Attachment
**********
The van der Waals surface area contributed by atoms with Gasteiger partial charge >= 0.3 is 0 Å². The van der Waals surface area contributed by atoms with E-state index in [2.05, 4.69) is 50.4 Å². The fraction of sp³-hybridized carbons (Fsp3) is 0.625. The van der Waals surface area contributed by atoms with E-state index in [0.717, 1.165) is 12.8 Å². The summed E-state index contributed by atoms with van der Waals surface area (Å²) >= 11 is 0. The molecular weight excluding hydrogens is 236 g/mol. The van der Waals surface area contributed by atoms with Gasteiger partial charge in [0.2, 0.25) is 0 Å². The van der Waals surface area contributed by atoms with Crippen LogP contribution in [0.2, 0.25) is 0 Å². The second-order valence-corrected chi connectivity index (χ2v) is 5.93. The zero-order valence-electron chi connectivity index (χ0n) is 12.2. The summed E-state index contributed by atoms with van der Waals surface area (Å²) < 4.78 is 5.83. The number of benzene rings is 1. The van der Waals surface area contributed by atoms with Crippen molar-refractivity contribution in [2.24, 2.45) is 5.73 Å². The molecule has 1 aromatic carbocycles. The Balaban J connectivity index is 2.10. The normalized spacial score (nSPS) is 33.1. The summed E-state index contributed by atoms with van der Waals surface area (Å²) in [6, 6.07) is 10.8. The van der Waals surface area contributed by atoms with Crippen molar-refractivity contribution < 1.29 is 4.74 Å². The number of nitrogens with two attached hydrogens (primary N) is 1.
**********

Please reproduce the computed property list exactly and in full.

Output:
The van der Waals surface area contributed by atoms with Gasteiger partial charge >= 0.3 is 0 Å². The van der Waals surface area contributed by atoms with E-state index in [2.05, 4.69) is 50.4 Å². The fraction of sp³-hybridized carbons (Fsp3) is 0.625. The van der Waals surface area contributed by atoms with E-state index in [0.717, 1.165) is 12.8 Å². The summed E-state index contributed by atoms with van der Waals surface area (Å²) >= 11 is 0. The molecular weight excluding hydrogens is 236 g/mol. The van der Waals surface area contributed by atoms with Gasteiger partial charge in [0.2, 0.25) is 0 Å². The van der Waals surface area contributed by atoms with Crippen LogP contribution in [0.2, 0.25) is 0 Å². The second-order valence-corrected chi connectivity index (χ2v) is 5.93. The zero-order valence-electron chi connectivity index (χ0n) is 12.2. The summed E-state index contributed by atoms with van der Waals surface area (Å²) < 4.78 is 5.83. The number of benzene rings is 1. The van der Waals surface area contributed by atoms with Crippen molar-refractivity contribution in [2.24, 2.45) is 5.73 Å². The molecule has 1 aromatic carbocycles. The Balaban J connectivity index is 2.10. The normalized spacial score (nSPS) is 33.1. The summed E-state index contributed by atoms with van der Waals surface area (Å²) in [6, 6.07) is 10.8. The van der Waals surface area contributed by atoms with Crippen molar-refractivity contribution < 1.29 is 4.74 Å². The number of nitrogens with two attached hydrogens (primary N) is 1.